For the first week after the earthquake, instead of teaching Spanish, I was helping to prepare meals for 300 students and many of the families whose homes were destroyed in the surrounding neighborhood. The kids and many staff members slept outside and set up a little tent city during the day. Slowly many of the kids returned home to their families, but we have had at least 70 students sleeping on campus every night since the earthquake. The government has officially cancelled school until the middle of February, but since we have clean water, enough food, and strong buildings, we decided that it would be simply irresponsible to close. Instead, last week we started running a modified school schedule -- with many fewer teachers and without access to some of our damaged classrooms -- for whichever students chose to stay with us. At the end of January we had about 150 kids back on campus and we're hoping that more and more will return each day.
How has your work changed?
Our work has definitely become more complicated since the earthquake. We're dealing with the paralyzing fear that still prevents many people from sleeping inside, even in completely safe buildings. We're working constantly on cleanup and construction projects to secure and repair our own campus. Many of our suppliers who had previously donated much of our food are dead and their stores are destroyed. Even driving around the city to do normal business is enormously complicated right now with buildings in the streets and continuously gridlocked traffic from all the NGO and relief workers. Yet despite all of this, we know we are blessed to be alive and to have the capacity to provide a safe, structured school and residential environment for so many kids. We don't know when we'll be able to "officially" open school again, but we are committed to serving the kids who are here, and when the resources become available, to helping our neighbors rebuild their houses as well.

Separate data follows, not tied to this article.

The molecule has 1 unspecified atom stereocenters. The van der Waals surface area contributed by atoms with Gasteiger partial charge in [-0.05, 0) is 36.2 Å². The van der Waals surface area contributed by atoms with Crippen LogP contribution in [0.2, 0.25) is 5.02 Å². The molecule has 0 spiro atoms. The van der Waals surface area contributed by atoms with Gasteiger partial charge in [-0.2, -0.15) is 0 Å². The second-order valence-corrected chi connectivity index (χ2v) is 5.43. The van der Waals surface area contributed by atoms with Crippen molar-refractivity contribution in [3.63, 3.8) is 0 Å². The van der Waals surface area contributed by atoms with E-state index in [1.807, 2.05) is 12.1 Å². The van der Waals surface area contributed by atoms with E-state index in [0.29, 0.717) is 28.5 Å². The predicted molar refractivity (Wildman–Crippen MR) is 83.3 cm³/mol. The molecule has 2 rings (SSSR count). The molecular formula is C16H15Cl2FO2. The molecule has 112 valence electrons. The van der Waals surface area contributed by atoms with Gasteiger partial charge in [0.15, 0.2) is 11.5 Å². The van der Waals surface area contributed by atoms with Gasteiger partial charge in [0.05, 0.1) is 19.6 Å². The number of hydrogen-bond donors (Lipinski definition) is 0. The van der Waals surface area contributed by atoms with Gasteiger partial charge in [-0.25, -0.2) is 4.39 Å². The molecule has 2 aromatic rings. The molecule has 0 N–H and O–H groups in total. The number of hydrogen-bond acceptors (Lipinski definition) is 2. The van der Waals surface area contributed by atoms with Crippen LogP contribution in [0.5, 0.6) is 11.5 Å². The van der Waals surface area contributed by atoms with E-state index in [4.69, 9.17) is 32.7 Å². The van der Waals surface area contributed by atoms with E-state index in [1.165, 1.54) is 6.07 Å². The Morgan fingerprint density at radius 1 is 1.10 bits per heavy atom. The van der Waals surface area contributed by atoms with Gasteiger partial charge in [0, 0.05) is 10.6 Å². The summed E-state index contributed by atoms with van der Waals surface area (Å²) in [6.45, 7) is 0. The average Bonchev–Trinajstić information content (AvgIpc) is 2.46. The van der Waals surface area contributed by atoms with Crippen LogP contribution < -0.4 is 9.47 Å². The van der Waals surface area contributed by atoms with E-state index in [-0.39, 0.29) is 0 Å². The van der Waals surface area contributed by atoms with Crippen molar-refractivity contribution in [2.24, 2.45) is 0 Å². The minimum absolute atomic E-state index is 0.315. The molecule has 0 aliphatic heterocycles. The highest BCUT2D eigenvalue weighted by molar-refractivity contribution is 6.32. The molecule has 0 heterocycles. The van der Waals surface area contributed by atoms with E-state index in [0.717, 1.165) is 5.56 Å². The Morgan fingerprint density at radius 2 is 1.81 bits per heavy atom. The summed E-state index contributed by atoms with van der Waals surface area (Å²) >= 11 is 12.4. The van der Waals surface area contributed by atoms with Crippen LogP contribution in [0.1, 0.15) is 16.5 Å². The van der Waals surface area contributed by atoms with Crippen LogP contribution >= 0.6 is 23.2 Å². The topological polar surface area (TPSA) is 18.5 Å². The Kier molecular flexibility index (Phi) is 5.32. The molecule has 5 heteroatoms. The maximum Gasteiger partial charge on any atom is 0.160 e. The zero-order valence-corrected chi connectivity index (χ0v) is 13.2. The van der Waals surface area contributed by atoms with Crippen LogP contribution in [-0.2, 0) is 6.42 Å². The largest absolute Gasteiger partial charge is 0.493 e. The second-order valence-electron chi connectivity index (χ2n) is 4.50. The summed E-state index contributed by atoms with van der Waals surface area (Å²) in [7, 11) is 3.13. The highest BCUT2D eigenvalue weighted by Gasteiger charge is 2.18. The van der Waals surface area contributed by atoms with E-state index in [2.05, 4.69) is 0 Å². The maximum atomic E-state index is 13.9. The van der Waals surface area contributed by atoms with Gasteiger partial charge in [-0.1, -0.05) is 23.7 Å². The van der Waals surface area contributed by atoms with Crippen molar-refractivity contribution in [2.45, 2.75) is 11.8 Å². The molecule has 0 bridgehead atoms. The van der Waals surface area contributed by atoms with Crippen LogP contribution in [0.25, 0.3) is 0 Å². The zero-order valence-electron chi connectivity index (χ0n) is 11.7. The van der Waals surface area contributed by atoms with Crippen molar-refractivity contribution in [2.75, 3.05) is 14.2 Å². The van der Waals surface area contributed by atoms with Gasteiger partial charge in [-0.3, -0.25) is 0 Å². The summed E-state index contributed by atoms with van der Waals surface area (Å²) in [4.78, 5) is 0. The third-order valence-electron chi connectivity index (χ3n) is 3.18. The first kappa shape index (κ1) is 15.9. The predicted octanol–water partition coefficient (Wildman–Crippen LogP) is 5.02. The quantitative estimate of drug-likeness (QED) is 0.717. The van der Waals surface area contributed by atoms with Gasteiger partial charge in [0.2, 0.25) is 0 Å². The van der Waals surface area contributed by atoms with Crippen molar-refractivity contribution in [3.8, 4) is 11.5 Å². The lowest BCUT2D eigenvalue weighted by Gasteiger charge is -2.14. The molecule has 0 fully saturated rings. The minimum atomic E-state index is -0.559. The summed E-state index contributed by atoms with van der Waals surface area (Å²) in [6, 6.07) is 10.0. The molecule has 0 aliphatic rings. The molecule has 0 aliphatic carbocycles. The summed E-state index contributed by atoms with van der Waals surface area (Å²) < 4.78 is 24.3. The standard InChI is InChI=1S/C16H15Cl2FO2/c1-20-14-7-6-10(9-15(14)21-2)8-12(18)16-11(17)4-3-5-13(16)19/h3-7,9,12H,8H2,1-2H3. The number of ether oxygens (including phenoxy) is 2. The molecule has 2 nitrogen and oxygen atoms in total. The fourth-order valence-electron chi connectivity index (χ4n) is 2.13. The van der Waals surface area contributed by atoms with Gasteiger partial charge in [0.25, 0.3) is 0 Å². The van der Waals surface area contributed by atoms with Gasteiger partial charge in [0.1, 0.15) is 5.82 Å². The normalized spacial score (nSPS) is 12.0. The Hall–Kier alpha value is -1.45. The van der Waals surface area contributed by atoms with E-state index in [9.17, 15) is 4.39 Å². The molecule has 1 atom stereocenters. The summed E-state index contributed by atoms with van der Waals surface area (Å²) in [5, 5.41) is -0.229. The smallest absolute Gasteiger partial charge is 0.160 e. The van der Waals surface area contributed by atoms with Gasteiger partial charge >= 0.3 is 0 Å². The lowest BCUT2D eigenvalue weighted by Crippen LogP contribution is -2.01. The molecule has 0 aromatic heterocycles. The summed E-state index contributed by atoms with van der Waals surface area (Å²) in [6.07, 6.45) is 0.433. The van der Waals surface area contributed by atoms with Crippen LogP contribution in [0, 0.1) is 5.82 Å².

What's the best way people can help Haiti?
After a disaster of this magnitude, the desire to reach out and help has been so strong for so many people. I have received many e-mails from friends, family and former students all offering to come and help or to send supplies. The reality of this particular disaster however, is that Haiti needs professional relief workers -- doctors, construction workers, and military personnel. Similarly, it's not practical right now to send "stuff" to Haiti. The supplies are actually here already, and as you've no doubt seen on TV, the challenge is getting all of those supplies out to the people who need them. From my own experience, the best way to help is to give money to the aid organizations on the ground. We are getting much of our food right now from Catholic Relief Services and Food for the Poor. The International Red Cross is always a responsible choice for sending money after a disaster. However, if you're interested in supporting the longterm rebuilding of Haiti as opposed to the immediate relief efforts, then contribute to the organizations that were here before the earthquake and will stay here long after the Red Cross has gone home.
Obviously I believe deeply in schools like L'ouverture Cleary which are going to continue to provide education, food, and housing to kids for years to come. We are also working closely with our neighbors to help them rebuild their homes and lives. If you do want to make a contribution, visit the website of the Haitian Project, the US nonprofit that supports the school. Or you can send surface mail contributions to: The Haitian Project, PO Box 6891, Providence, RI 02940
Long after the banner headlines and graphic pictures are gone from our TVs, the work of rebuilding Haiti will continue. My hope is that the international community will have the attention span and perseverance that this critically important work will require for years to come.